Image: Flickr, aloha75

In 1999, Universal Orlando took its first big swing at its neighboring behemoth, Walt Disney World. First, they opened a second theme park on their small I-4 adjacent property. Then, they built an entertainment district called CityWalk, designed to compete with Disney’s then-new Downtown Disney. Universal rebranded itself “Universal Escape” — evoking the vacation destination vibe of Disney. 

And, lastly, they built their very first resort hotel: the Portofino Bay Resort.

Now, twenty years later, the Universal Orlando Resort (No, “Universal Escape never caught on) hosts a grand total of eight resorts — more than half of which have been built in the last 4 years. It’s a truly impressive construction and resort-planning project, and it has resulted in Universal Orlando becoming a true destination unto itself.

But, while all of Universal Orlando’s resort hotels are fantastic and among the best properties in Central Florida, they are not all created equal. Here are every single Universal Orlando resort ranked.

7. and 8. Endless Summer Resort (Surfside Inn and Suites and Dockside Inn and Suites)

 Universal Orlando

Image: Universal Orlando

With the first wing of this resort opening in 2019, Universal’s Endless Summer Resort is the newest kid on the block. It also happens to be the largest: the two resorts, combined, dwarf the next-largest Universal hotel by several hundred rooms.

But, just because this resort is big, that doesn’t mean it feels impersonal or cheap — and that’s kind of a surprise. With rooms starting well under $100 per night at off-peak times, Endless Summer Resort is very much a value hotel. Unlike Disney’s value hotels, however, Endless Summer has a slightly more adult version of value on hand.

The resort’s aesthetic is a modern update to the beachside resort vibe of the mid-to-late 20th century. It feels HGTV-ready with bright, open spaces and exposed wood — and, there are no cartoonish attempts at theming or character integration. The surfboard-shaped pool is sizable, but useful. There is no lobby bar, but the poolside bar serves drinks that are all affordable.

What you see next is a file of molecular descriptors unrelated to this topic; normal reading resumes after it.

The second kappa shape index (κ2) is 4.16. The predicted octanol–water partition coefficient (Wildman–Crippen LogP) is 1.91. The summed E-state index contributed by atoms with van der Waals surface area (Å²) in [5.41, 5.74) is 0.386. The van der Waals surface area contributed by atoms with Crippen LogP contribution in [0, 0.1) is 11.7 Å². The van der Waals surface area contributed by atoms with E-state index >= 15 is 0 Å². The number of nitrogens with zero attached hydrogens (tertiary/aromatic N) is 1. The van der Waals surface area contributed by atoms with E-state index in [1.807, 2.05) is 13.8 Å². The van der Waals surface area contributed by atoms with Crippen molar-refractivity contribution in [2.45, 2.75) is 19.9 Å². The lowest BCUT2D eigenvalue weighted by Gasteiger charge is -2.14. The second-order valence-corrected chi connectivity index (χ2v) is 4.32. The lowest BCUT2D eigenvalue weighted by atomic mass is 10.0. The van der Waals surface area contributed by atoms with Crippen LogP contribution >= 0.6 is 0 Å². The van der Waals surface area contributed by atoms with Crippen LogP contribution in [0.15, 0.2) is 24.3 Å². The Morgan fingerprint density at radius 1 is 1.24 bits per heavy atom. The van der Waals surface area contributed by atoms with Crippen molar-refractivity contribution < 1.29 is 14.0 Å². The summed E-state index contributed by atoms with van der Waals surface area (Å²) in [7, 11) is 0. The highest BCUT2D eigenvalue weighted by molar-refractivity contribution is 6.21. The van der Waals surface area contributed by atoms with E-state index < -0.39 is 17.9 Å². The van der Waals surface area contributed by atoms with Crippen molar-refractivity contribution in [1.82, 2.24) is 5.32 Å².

In all, Endless Summer is the perfect value resort in that it’s there to be a relaxing place to call home while you explore the Universal Orlando Resort — but no one would mistake it for a true destination. It lacks the perks of its fellow Univeral hotels — including Universal Express passes, or the ability to walk to the parks. That’s why it’s last on this list, but still one of the best places to stay in Central Florida. 

6. Aventura Hotel

 rain0975, Flickr (license)

Image: rain0975, Flickr (license)

Have you ever stayed at a nice boutique hotel in a mid-sized city? You can probably picture it in your head: minimalist design, lots of glass and steel, hardwood floors, neutral colors, and the vague sense that you’re walking through an IKEA. Universal, cleverly, recognized and that many travelers like such an aesthetic — and so, they built a modern boutique hotel of their own.

Aventura Hotel is exactly that image of a boutique hotel. It’s modern, but not showy. It’s minimal, but not simple. It’s sleek, but it’s not sharp. It’s the most grown-up of Universal’s hotels — lacking “fun” theming, but making up for it with an adult’s sense of what a vacation should be.

There’s no food court, but rather, a “food hall”-style dining area with everything from burgers and fries to sushi and poke. There’s a rooftop bar, with incredible views of ... Orlando and Kissimmee. There’s technology embedded in the entire experience, from tablet-controlled rooms to a VR arcade on-property. It’s exactly what many modern millennial travelers want out of a hotel: stylish, comfortable, and cool.

However, that’s also what keeps it fairly low on this list. Universal and Disney have come to be known not just for having great hotels, but for having hotels that can tell a story and transport you to another world. Aventura Hotel utterly fails that this task — largely because it never even attempted it. It’s not there to be a themed hotel in the Disney mold. Universal didn’t build it to compete with Disney’s Animal Kingdom Lodge. It’s here to be a modern, grown-up hotel for a certain kind of traveler, and it succeeds well at that. Unfortunately, those types of hotels always have a ceiling on just how magical they can be. 


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